When I was a teenager, one of my favorite comic books was the “What if …?” series. Each issue posed a different question, such as “What if Spider-Man joined the Fantastic Four?” These were important, alternate-reality comic-book questions for which every teenage boy wanted to know the answers.

I remembered this last Sunday while reading Peter Gammons’ baseball column on MLB.com. Gammons wrote an entire column playing the “What if …?” game with baseball, theorizing what might have transpired had, for instance, the Boston Red Sox traded for Alex Rodriguez or signed Mark Teixeira.

Gammons’ column got me thinking about playing the “What if …?” game with politics. There are so many different directions to take that game, but the one that popped into my head first was this: What if Broadway Bank had failed before the Feb. 2 primary election?

Broadway Bank, of course, was the financial institution owned by the family of Alexi Giannoulias, the Democratic candidate in Illinois’ U.S. Senate race. It is my opinion that unless his Republican opponent, U.S. Rep. Mark Kirk, makes a major mistake, the failure of Broadway Bank has sunk Giannoulias’ campaign. That may not be fair, but I figure the bank’s failure is one of those campaign points Kirk will make last effectively until the Nov. 2 general election.

The Democrats could have put up a tougher fight for the president’s former Senate seat than this. Had the primary election been held a month later – in March as had been the case before 2008 – former Chicago Inspector David Hoffman probably would have won the Democratic primary. Giannoulias was losing serious ground to Hoffman in the weeks leading up to the Feb. 2 primary election, and barring a major misstep by Hoffman, there was a good chance Giannoulias wouldn’t have won had the vote taken place a few weeks later.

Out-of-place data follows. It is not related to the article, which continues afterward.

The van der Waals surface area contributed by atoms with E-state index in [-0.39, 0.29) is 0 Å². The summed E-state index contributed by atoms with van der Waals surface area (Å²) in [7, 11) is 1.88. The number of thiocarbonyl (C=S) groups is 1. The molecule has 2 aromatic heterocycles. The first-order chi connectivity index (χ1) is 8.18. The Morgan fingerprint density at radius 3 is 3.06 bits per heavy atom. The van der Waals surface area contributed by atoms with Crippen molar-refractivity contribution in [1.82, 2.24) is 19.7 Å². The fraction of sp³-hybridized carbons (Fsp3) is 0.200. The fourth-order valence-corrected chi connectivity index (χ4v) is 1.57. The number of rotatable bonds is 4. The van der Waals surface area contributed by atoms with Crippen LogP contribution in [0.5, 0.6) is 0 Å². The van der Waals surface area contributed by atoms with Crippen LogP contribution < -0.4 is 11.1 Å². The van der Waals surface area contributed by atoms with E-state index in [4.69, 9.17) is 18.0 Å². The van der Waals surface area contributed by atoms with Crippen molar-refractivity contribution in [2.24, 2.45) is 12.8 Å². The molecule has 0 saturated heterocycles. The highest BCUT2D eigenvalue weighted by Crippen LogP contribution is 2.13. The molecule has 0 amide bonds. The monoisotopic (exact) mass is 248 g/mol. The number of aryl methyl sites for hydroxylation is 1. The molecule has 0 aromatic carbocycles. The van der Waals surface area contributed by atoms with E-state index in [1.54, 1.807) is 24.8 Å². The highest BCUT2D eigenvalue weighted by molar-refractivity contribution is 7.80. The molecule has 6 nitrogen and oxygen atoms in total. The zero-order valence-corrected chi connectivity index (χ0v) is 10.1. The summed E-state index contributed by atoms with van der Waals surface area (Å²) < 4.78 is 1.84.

That doesn’t mean Hoffman would necessarily beat Kirk in the November election – especially when voting against incumbent politicians/parties seems to be in vogue – but at least the Democrats wouldn’t be saddled with the Giannoulias problem.

But because of Giannoulias’ troubles, Kirk can now afford to ignore Sarah Palin, too. According to published reports, Kirk reached out to the former Republican vice-presidential candidate for support before the primary election, but Palin snubbed him. Now, as Palin prepares to return to Illinois next month for a GOP fundraiser, Kirk says he won’t attend the event. Kirk says he isn’t going because he needs to be in Washington, D.C., for scheduled House votes, but in reality, he probably would’ve skipped those votes if he believed he really needed to be at that fundraiser to get Palin’s support. He wouldn’t be the first – or the last – politician to do such a thing during election season.

And you don’t need to play the “What if …?” game to know that.